How To Make Sure Your A/C Doesn’t Drive Up Your Electric Bill This Summer

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The warm weather season has officially arrived and for many of us, this means turning on the air conditioning for the first time in months. Unfortunately, without the right prep work, your A/C unit might not run as smoothly as it should — and could drive up your electric bill as a result.

Not sure what steps to take to make sure your air conditioner is ready to handle the hot summer weather ahead? We asked Victar Belavus and Eli Raviv, certified technicians at 212 HVAC for tips on how to keep your energy bills down while running your AC 'round the clock and here's what they had to say.

1. Keep it clean.

If you aren't cleaning the vents and registers in your air conditioning unit regularly, you're doing it wrong. "An accumulation of dirt, dust, and debris can block the air flow of your A/C," Belavus says. "Take care to dust and wipe down the vents and slats in your unit regularly to keep a good air flow."

2. Change the air filter.

Not only will a dirty air filter blow dirt and allergens around your home, it can drive up your electric bill, too. "A dirty or worn-out filter will force your unit to work harder and expend more energy," Raviv says. "Replace the filter every couple of months to keep the air flow clean and your energy costs down."

3. Keep heat and sunlight at bay.

Nothing heats up a room faster than unsealed windows, which is why Belavus says you should tape off any cracks or gaps with weather-resistant tape. "Control the room temperature by sealing any leaks in your windows," he says. "If the temp is still too warm, try blocking out heavy sunlight with blackout curtains."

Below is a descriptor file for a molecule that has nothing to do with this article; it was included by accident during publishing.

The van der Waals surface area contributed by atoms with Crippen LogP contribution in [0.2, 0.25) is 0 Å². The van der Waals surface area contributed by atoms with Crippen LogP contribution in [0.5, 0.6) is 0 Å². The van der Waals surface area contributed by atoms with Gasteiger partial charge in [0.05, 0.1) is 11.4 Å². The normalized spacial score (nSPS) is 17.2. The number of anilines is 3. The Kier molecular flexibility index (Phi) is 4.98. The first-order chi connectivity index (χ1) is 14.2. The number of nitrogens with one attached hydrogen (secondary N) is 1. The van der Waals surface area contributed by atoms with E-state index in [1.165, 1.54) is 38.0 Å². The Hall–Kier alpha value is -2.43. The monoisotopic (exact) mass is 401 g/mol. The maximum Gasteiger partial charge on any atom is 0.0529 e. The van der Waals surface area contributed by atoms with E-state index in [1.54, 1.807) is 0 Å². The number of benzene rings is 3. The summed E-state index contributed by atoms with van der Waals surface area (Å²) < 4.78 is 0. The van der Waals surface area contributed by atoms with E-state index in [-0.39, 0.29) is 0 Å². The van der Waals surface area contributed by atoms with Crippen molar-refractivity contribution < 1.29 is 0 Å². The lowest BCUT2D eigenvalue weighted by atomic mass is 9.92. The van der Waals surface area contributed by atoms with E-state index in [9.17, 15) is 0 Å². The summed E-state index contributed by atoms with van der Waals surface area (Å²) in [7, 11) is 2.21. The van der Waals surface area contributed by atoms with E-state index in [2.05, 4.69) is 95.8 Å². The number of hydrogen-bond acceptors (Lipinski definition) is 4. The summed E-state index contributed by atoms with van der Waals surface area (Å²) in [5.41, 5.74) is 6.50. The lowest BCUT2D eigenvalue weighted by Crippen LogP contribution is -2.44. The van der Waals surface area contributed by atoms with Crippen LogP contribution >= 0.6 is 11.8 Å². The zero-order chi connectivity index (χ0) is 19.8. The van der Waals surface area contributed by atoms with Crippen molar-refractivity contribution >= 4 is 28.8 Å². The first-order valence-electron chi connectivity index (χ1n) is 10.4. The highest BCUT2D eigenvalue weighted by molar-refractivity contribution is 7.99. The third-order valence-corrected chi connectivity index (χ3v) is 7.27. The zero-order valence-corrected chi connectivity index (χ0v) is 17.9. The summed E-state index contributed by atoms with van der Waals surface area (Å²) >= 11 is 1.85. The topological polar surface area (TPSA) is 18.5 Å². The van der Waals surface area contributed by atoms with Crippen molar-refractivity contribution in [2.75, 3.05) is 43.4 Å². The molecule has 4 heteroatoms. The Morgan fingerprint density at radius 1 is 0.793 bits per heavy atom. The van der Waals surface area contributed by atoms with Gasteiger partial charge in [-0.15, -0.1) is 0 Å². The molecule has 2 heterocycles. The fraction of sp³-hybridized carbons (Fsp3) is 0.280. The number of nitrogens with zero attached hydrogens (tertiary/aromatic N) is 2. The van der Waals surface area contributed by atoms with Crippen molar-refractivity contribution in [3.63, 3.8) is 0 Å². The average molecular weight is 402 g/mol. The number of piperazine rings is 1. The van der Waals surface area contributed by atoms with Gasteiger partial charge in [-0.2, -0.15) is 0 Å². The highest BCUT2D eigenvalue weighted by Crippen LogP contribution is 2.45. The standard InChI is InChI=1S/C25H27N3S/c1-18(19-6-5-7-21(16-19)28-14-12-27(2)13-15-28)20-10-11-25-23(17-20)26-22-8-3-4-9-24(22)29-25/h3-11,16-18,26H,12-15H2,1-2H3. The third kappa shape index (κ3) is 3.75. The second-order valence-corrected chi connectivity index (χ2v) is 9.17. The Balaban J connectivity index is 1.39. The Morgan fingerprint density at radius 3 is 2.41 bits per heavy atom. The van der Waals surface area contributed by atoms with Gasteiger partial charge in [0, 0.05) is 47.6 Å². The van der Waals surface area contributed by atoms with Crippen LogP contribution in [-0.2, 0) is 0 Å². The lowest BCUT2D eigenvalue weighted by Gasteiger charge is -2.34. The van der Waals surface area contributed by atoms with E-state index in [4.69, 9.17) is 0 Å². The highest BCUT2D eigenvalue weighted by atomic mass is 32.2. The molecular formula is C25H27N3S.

4. Set your thermostat accordingly.

According to Raviv, setting your thermostat incorrectly can wind up costing you more than cool air in the long run. "The thermostat of your A/C unit needs to be set to the comfortable temperature of 73.4°F (23°C) before it can be adjusted to a lower level," Raviv says. "Additionally, the thermostat should not be set lower than 12 degrees of the outside temperature, or the A/C will be at its limit capacity."

5. Keep your A/C unit level.

If you have an outdoor air conditioning unit, Belavus says to make sure its base is kept leveled at all times. "Keeping an outside unit on level ground stops it from collecting chunks of dust and debris and helps keep an optimum air flow," he explains. "This way it doesn't expend more energy than necessary."

6. Pick the right size A/C.

If you thought the bigger the A/C, the better, then Raviv says you'd be mistaken. "The wrong size of air conditioning unit will only wind up costing you more," he says. "Measure the room you are going to put the A/C in before buying, so you can be sure you're getting the right amount of coverage without overspending."

7. Invest in an energy-efficient unit.

If you weren't already hip to the Energy Efficiency Ratio (EER) of your A/C, then now's the time to smarten up. EER measures the ratio of output cooling energy to input electrical energy of your air conditioner, and Raviv says the higher the EER the lower the cost for electricity. Do yourself and your bank account a solid and buy an A/C unit with an EER rating of 11 and above to keep your energy bills down this summer.

Top-Rated Picks:

SereneLife 12,000 BTU Portable 4-in-1 Air Conditioner, $437.99 (EER: 11)

LG 10,000 BTU Smart Window Air Conditioner, $379.99 (EER: 12.1)

Whynter 12,000 BTU Portable Air Conditioner, $443.06 (EER: 12)


Caroline Biggs is a writer living in New York City. Her work has appeared in The New York Times, Apartment Therapy, Refinery 29, and more.

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